The rocks of the Atco Formation are dominated by, and bound together by, calcium carbonate. It has been described as composed of “thin-bedded calcisiltite and indurated chalky limestone interbedded with gray calcareous shale and mudstone.”  (Charles C. Smith, Calcareous Nannoplankton and Stratigraphy of Late Turonian, Coniacian, and Early Santonian Age of the Eagle Ford and Austin Groups of Texas, Geological Survey Professional Paper 1075, U.S. Geological Survey, 1981, p. 1)  The key word is “indurated.”  Porous rock is considered indurated if it has been “cemented” together through mineral deposition.  (John O. E. Clark and Stella Stiegeler, The Facts on File Dictionary of Earth Science, 2000, p. 172.)  In other words, it becomes very solid, resistant to pressure and scraping.  Appropriately enough, the formation is named after the company whose quarry is the type locality – the Universal Atlas Cement Company (of McLennan County, Texas).

A lot of what I bought is chunks of hard rock, studded with bits of pebbles and, on occasion, teeth; the rest is fairly friable, crumbling with manual pressure.  With some of former, I decided to sacrifice the microfossil shells by soaking these chunks in vinegar, letting the acetic acid interact with the calcium carbonate in the rock, turning it into calcium acetate which stays in solution and carbon dioxide which bubbles away.  Time consuming, sure, but I just let the acid do its thing.  The effort has been going on for some three weeks – I periodically refresh the vinegar, and poke at and otherwise abrade the surfaces of the soaking rocks  to expose more calcium carbonate.  I am encouraged – some of these pieces are actually breaking apart.

There are “little things” in the effort to dissolve the calcium carbonate that have exerted a bit of magic and kept me engaged, even opening up new areas of exploration (such as the chemistry of the interaction between calcium carbonate and acetic acid).  Just the visual display that is involved in the process is entertaining.  One piece of matrix, which gave off bubbles at a furious pace from several points on its surface, amused me for some time because of the organized array of bubbles that emanated from it and how they arranged themselves on the surface of the vinegar – miniature, carbon dioxide fireworks.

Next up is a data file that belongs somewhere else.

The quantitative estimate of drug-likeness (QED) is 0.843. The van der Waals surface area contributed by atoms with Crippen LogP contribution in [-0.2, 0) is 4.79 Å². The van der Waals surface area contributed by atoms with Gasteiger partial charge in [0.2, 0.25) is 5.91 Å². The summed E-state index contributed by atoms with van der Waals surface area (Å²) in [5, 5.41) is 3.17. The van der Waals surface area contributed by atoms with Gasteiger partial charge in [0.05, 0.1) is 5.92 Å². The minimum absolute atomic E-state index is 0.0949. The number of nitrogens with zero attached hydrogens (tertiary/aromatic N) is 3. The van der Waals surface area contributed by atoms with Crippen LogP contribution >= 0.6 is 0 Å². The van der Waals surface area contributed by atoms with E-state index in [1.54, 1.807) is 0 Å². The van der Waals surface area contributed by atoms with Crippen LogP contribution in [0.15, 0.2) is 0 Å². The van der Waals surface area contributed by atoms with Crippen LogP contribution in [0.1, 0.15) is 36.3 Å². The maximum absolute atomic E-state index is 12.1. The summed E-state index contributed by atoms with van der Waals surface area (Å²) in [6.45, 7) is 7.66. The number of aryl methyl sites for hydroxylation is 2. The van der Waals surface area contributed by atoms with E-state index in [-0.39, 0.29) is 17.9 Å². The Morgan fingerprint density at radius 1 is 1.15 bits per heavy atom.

The material that could be crumbled into much smaller grains was soaked in water for several days and then screened.  The smallest of the particles captured by my screens might yield forams and ostracodes, if anything in this material will.  Afraid of the verdict, I haven’t yet examined this material for microfossils.  But, I have scrutinized the particles of one millimeter or slightly larger and, though few, there have been some interesting finds.  Here are a couple of them.



The first specimen is a tooth from a shark, a Squalicorax falcatus.  The tooth is certainly the worse for wear, but some of the serrations have come through those nearly 90 million years.  The second photo shows the occlusal (left in the photo) and lingual (right) sides of a tiny tooth from what I believe to be a Ptychotrygon triangularis, a ray.  Both are first time finds for me.  (These identifications are based on Bruce J. Welton and Roger F. Farish’s The Collector’s Guide to Fossil Sharks and Rays From the Cretaceous of Texas, 1993.)

Okay, it’s not much to show for three weeks and counting invested in two and half pounds of mercenary Cretaceous matrix – some bubbles and a few teeth.  The work has been tedious and tiring, but, I have to admit that Gould had it right – be open to enjoying and marveling in those “little things” experienced in the field and, I'd add, in some of the lab work as well.

When biologist and gardener Roger B. Swain penned a piece about Viktor Muhlenbach of the Missouri Botanical Garden, who spent years walking along the railroad tracks in St. Louis cataloguing the incredible variety of flora he found growing there, Swain reflected on the possible attraction such an activity might hold.  He likened walking the rails searching for plants to similar endeavors such as birding and beachcombing.  I’d insert paleontological fieldwork and, even, some lab work into his list.  Swain concluded that their allure arises from the very doubt about the outcome.  He wrote,
Such excursions are risky, of course.  There is always the chance that you’ll find nothing, but that chance makes the finding more momentous . . . .  That very uncertainty is more important than most of us realize.  God does play dice with the universe, and out of the uncertainty comes anticipation, and, in turn, hope.  (Field Days:  Journal of an Itinerant Biologist, 1983, p. 122.)